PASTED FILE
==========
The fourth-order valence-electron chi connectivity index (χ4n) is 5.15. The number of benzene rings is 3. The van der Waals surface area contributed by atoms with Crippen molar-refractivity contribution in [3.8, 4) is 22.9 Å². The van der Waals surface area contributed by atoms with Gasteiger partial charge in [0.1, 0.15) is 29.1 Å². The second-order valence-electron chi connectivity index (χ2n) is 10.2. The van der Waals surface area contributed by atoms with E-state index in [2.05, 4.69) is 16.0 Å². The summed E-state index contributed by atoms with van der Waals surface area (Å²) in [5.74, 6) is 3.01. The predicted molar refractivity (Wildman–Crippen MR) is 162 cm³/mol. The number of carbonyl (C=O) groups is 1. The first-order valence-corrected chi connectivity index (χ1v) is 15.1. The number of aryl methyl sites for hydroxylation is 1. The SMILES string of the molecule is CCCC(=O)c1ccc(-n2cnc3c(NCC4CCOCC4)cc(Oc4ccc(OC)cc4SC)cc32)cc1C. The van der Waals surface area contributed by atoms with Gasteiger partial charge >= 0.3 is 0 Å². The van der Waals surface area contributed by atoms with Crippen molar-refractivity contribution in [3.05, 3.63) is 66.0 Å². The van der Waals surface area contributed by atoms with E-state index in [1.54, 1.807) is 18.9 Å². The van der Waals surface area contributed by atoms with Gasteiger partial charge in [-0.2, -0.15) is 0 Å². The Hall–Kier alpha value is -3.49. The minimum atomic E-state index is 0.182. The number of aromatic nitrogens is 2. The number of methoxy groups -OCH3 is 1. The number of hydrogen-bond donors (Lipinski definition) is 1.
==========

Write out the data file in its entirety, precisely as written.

The fourth-order valence-electron chi connectivity index (χ4n) is 5.15. The number of benzene rings is 3. The van der Waals surface area contributed by atoms with Crippen molar-refractivity contribution in [3.8, 4) is 22.9 Å². The van der Waals surface area contributed by atoms with Gasteiger partial charge in [0.1, 0.15) is 29.1 Å². The second-order valence-electron chi connectivity index (χ2n) is 10.2. The van der Waals surface area contributed by atoms with E-state index in [2.05, 4.69) is 16.0 Å². The summed E-state index contributed by atoms with van der Waals surface area (Å²) in [5.74, 6) is 3.01. The predicted molar refractivity (Wildman–Crippen MR) is 162 cm³/mol. The number of carbonyl (C=O) groups is 1. The first-order valence-corrected chi connectivity index (χ1v) is 15.1. The number of aryl methyl sites for hydroxylation is 1. The SMILES string of the molecule is CCCC(=O)c1ccc(-n2cnc3c(NCC4CCOCC4)cc(Oc4ccc(OC)cc4SC)cc32)cc1C. The van der Waals surface area contributed by atoms with Gasteiger partial charge >= 0.3 is 0 Å². The van der Waals surface area contributed by atoms with Crippen molar-refractivity contribution in [3.05, 3.63) is 66.0 Å². The van der Waals surface area contributed by atoms with E-state index in [1.54, 1.807) is 18.9 Å². The van der Waals surface area contributed by atoms with Gasteiger partial charge in [-0.2, -0.15) is 0 Å². The Hall–Kier alpha value is -3.49. The minimum atomic E-state index is 0.182. The number of aromatic nitrogens is 2. The number of methoxy groups -OCH3 is 1. The number of hydrogen-bond donors (Lipinski definition) is 1.